ELLIOTT: Now, since it's collecting the phone numbers and we have reason to believe that names are not attached to these phone numbers, so does that change the legalities?

Ms. BISKUPIC: It does in some ways, under the Foreign Intelligence Surveillance Act. It is aimed at content generally, but the definition of communications and identity is fairly broad, so perhaps this so-called FISA court might think, would it be appropriate to pass on numbers in this day and age that can so easily lead to identification?

ELLIOTT: And I guess in this day and age when you can just put a telephone number into Google and find out who it belongs to, it sort of changes things.

Ms. BISKUPIC: It makes it a little more complicated.

ELLIOTT: Joan Biskupic writes about the Supreme Court and other legal issues for USA Today. Thanks for coming in.

Ms. BISKUPIC: Thanks, Debbie.

ELLIOTT: Hours after USA Today reported on the phone record collection program Thursday, President Bush responded to the concerns.

President GEORGE W. BUSH: We're not mining or trolling through the personal lives of millions of innocent Americans. Our efforts are focused on links to Al-Qaida and their known affiliates.

ELLIOTT: To find out how phone logs might help in the fight against terrorism, we turn to Artur Dubrawski of Carnegie Mellon University. He runs the Auton Center, which studies data mining. I asked him, judging from what has been reported, does the government's collection of phone records sound like data mining?

Mr. ARTUR DUBRAWSKI (Carnegie Mellon University): It does, indeed. Data mining is a process of extracting useful information from data and here we are looking at some data that may contain useful information. What we are looking at here is a massive, very complex, web of connections. And data mining technology provides some tools to find interesting patterns in it.

ELLIOTT: Like what?

Mr. DUBRAWSKI: I'm not involved in this particular project or activity, so I can only speculate here. If this is an intelligence agency looks at this data, they may want to find if there is any statistical evidence that some groups of people are linked together. That's there's a likelihood that these groups are terrorist cells.

ELLIOTT: Well, they could just be families, couldn't they?

Mr. DUBRAWSKI: Yeah, oh yeah, I bet that the vast major of this data is about completely innocent people. The agency may have knowledge about some typical patterns of connectivity between terrorist cells in general, and so they may actually try to find whether anywhere those known predefined patterns can be found.

ELLIOTT: Now, this sounds like searching for a needle in a haystack, when you have millions of phone records and you only maybe know the phone numbers of a few suspects.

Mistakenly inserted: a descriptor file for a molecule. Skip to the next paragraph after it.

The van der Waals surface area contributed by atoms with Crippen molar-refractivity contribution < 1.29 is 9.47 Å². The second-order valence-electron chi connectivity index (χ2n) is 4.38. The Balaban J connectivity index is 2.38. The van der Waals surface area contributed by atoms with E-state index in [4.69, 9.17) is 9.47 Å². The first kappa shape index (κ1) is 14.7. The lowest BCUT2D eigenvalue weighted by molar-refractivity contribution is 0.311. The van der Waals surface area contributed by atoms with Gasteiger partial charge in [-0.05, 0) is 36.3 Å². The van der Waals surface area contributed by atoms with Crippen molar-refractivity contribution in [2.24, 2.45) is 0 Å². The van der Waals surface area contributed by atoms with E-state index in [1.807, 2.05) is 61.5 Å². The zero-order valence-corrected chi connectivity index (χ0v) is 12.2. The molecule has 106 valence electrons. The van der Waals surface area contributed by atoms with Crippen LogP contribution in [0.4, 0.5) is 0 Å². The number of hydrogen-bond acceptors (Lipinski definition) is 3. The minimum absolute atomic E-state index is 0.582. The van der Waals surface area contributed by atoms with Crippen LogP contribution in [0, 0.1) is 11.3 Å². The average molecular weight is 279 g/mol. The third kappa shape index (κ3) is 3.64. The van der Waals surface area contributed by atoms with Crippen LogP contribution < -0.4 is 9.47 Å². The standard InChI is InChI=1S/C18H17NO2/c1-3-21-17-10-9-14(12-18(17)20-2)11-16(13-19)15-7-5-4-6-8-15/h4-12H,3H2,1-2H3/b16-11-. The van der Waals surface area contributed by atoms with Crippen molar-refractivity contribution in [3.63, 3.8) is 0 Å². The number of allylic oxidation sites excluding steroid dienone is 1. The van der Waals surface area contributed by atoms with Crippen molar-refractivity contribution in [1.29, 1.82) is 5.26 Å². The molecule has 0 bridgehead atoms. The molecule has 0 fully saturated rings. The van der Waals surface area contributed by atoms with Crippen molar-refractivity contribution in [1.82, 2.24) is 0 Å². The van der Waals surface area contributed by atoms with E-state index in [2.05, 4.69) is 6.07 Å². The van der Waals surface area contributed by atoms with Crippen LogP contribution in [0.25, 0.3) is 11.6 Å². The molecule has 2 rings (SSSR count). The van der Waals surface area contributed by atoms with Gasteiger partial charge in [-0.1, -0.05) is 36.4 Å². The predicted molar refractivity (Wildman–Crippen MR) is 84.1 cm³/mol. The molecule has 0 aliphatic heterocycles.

Mr. DUBRAWSKI: Right, and this actually poses a tremendous technical challenge. And the actual content of useful information in this particular data may be limited. And for practical reasons, I doubt that just phone records could lead us to any solid conclusion. In fact, there are so many other ways of communication available to people these days that if you want to have a really solid picture of connectivity between bad guys, they may want to look at some other sources. Having said that, this data is readily available. It's cheap to get. Phone companies are actually collecting our (unintelligible) information all the time. So from a technical perspective, this is a very attractive opportunity.

ELLIOTT: Artur Dubrawski directs the Auton Lab at Carnegie Mellon University in Pittsburgh. Thank you so much for speaking with us.

Mr. DUBRAWSKI: Thank you very much.

Copyright © 2006 NPR. All rights reserved. No quotes from the materials contained herein may be used in any media without attribution to NPR. This transcript is provided for personal, noncommercial use only, pursuant to our Terms of Use. Any other use requires NPR's prior permission. Visit our permissions page for further information.

NPR transcripts are created on a rush deadline by a contractor for NPR, and accuracy and availability may vary. This text may not be in its final form and may be updated or revised in the future. Please be aware that the authoritative record of NPR's programming is the audio.

Comments

 

Please keep your community civil. All comments must follow the NPR.org Community rules and terms of use, and will be moderated prior to posting. NPR reserves the right to use the comments we receive, in whole or in part, and to use the commenter's name and location, in any medium. See also the Terms of Use, Privacy Policy and Community FAQ.